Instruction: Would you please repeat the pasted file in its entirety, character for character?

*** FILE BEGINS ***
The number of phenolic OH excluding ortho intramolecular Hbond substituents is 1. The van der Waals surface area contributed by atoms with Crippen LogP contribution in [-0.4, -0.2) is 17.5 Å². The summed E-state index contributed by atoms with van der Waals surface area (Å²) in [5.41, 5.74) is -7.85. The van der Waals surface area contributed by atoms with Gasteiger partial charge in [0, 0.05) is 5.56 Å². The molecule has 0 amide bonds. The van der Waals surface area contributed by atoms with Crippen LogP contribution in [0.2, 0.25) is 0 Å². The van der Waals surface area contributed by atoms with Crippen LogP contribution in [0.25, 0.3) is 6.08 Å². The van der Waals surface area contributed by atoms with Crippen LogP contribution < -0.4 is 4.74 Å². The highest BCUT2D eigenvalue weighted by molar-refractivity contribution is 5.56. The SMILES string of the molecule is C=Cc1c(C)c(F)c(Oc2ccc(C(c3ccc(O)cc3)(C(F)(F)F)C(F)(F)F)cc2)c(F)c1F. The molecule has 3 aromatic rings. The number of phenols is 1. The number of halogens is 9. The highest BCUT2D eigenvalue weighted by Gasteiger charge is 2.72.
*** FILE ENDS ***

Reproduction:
The number of phenolic OH excluding ortho intramolecular Hbond substituents is 1. The van der Waals surface area contributed by atoms with Crippen LogP contribution in [-0.4, -0.2) is 17.5 Å². The summed E-state index contributed by atoms with van der Waals surface area (Å²) in [5.41, 5.74) is -7.85. The van der Waals surface area contributed by atoms with Gasteiger partial charge in [0, 0.05) is 5.56 Å². The molecule has 0 amide bonds. The van der Waals surface area contributed by atoms with Crippen LogP contribution in [0.2, 0.25) is 0 Å². The van der Waals surface area contributed by atoms with Crippen LogP contribution in [0.25, 0.3) is 6.08 Å². The van der Waals surface area contributed by atoms with Crippen LogP contribution < -0.4 is 4.74 Å². The highest BCUT2D eigenvalue weighted by molar-refractivity contribution is 5.56. The SMILES string of the molecule is C=Cc1c(C)c(F)c(Oc2ccc(C(c3ccc(O)cc3)(C(F)(F)F)C(F)(F)F)cc2)c(F)c1F. The molecule has 3 aromatic rings. The number of phenols is 1. The number of halogens is 9. The highest BCUT2D eigenvalue weighted by Gasteiger charge is 2.72.